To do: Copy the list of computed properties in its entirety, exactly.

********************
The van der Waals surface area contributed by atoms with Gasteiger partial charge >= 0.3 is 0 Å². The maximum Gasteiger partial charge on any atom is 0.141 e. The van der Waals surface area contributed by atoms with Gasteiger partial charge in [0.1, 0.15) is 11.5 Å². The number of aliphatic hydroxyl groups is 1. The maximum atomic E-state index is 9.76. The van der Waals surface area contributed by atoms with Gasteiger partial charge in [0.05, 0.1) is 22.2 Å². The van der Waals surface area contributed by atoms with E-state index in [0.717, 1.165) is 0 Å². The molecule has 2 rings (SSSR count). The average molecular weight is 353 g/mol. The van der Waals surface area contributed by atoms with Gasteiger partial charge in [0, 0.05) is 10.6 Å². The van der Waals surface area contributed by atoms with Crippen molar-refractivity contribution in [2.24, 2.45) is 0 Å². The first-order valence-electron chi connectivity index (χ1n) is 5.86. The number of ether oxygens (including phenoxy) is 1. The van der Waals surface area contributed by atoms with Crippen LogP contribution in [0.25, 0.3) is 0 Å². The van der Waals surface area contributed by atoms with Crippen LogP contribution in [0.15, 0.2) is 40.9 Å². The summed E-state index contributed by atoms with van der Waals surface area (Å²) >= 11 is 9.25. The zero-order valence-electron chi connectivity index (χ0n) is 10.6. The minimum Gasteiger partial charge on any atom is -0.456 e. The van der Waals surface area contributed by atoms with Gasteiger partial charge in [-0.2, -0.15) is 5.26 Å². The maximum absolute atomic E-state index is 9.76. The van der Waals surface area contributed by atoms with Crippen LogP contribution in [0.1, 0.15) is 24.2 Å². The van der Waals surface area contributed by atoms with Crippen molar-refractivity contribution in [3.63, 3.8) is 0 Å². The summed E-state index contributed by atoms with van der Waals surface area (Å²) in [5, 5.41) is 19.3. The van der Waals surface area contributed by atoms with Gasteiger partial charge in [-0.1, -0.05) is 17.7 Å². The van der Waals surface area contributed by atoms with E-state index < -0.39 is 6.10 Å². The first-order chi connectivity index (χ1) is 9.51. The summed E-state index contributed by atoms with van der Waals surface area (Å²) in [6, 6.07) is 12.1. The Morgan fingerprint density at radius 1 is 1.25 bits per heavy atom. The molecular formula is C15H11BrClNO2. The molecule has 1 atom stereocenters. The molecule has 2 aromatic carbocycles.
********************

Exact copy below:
The van der Waals surface area contributed by atoms with Gasteiger partial charge >= 0.3 is 0 Å². The maximum Gasteiger partial charge on any atom is 0.141 e. The van der Waals surface area contributed by atoms with Gasteiger partial charge in [0.1, 0.15) is 11.5 Å². The number of aliphatic hydroxyl groups is 1. The maximum atomic E-state index is 9.76. The van der Waals surface area contributed by atoms with Gasteiger partial charge in [0.05, 0.1) is 22.2 Å². The van der Waals surface area contributed by atoms with E-state index in [0.717, 1.165) is 0 Å². The molecule has 2 rings (SSSR count). The average molecular weight is 353 g/mol. The van der Waals surface area contributed by atoms with Gasteiger partial charge in [0, 0.05) is 10.6 Å². The van der Waals surface area contributed by atoms with Crippen molar-refractivity contribution in [2.24, 2.45) is 0 Å². The first-order valence-electron chi connectivity index (χ1n) is 5.86. The number of ether oxygens (including phenoxy) is 1. The van der Waals surface area contributed by atoms with Crippen LogP contribution in [0.25, 0.3) is 0 Å². The van der Waals surface area contributed by atoms with Crippen LogP contribution in [0.15, 0.2) is 40.9 Å². The summed E-state index contributed by atoms with van der Waals surface area (Å²) >= 11 is 9.25. The zero-order valence-electron chi connectivity index (χ0n) is 10.6. The minimum Gasteiger partial charge on any atom is -0.456 e. The van der Waals surface area contributed by atoms with Gasteiger partial charge in [-0.2, -0.15) is 5.26 Å². The maximum absolute atomic E-state index is 9.76. The van der Waals surface area contributed by atoms with Crippen LogP contribution in [0.1, 0.15) is 24.2 Å². The van der Waals surface area contributed by atoms with Crippen molar-refractivity contribution in [3.63, 3.8) is 0 Å². The summed E-state index contributed by atoms with van der Waals surface area (Å²) in [5, 5.41) is 19.3. The van der Waals surface area contributed by atoms with Gasteiger partial charge in [-0.1, -0.05) is 17.7 Å². The van der Waals surface area contributed by atoms with E-state index < -0.39 is 6.10 Å². The first-order chi connectivity index (χ1) is 9.51. The summed E-state index contributed by atoms with van der Waals surface area (Å²) in [6, 6.07) is 12.1. The Morgan fingerprint density at radius 1 is 1.25 bits per heavy atom. The molecular formula is C15H11BrClNO2. The molecule has 1 atom stereocenters. The molecule has 2 aromatic carbocycles.